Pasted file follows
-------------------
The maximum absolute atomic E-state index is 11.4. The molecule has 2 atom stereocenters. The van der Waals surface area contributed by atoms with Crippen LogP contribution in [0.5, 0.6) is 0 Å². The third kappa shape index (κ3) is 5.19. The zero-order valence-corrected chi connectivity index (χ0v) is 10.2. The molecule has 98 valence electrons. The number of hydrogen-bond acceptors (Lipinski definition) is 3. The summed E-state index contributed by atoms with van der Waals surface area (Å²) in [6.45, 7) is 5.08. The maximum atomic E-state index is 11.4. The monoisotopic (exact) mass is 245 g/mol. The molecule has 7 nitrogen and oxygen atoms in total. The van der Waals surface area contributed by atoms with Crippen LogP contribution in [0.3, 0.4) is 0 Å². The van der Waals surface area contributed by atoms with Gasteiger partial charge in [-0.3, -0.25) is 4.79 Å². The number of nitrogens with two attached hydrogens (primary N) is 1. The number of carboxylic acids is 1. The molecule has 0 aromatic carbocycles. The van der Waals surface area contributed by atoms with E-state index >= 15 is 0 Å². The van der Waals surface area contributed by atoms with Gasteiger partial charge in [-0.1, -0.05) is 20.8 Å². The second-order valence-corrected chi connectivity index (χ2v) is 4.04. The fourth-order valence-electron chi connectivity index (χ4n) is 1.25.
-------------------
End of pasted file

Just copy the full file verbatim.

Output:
The maximum absolute atomic E-state index is 11.4. The molecule has 2 atom stereocenters. The van der Waals surface area contributed by atoms with Crippen LogP contribution in [0.5, 0.6) is 0 Å². The third kappa shape index (κ3) is 5.19. The zero-order valence-corrected chi connectivity index (χ0v) is 10.2. The molecule has 98 valence electrons. The number of hydrogen-bond acceptors (Lipinski definition) is 3. The summed E-state index contributed by atoms with van der Waals surface area (Å²) in [6.45, 7) is 5.08. The maximum atomic E-state index is 11.4. The monoisotopic (exact) mass is 245 g/mol. The molecule has 7 nitrogen and oxygen atoms in total. The van der Waals surface area contributed by atoms with Crippen LogP contribution in [0.3, 0.4) is 0 Å². The van der Waals surface area contributed by atoms with Gasteiger partial charge in [-0.3, -0.25) is 4.79 Å². The number of nitrogens with two attached hydrogens (primary N) is 1. The number of carboxylic acids is 1. The molecule has 0 aromatic carbocycles. The van der Waals surface area contributed by atoms with E-state index >= 15 is 0 Å². The van der Waals surface area contributed by atoms with Gasteiger partial charge in [-0.1, -0.05) is 20.8 Å². The second-order valence-corrected chi connectivity index (χ2v) is 4.04. The fourth-order valence-electron chi connectivity index (χ4n) is 1.25.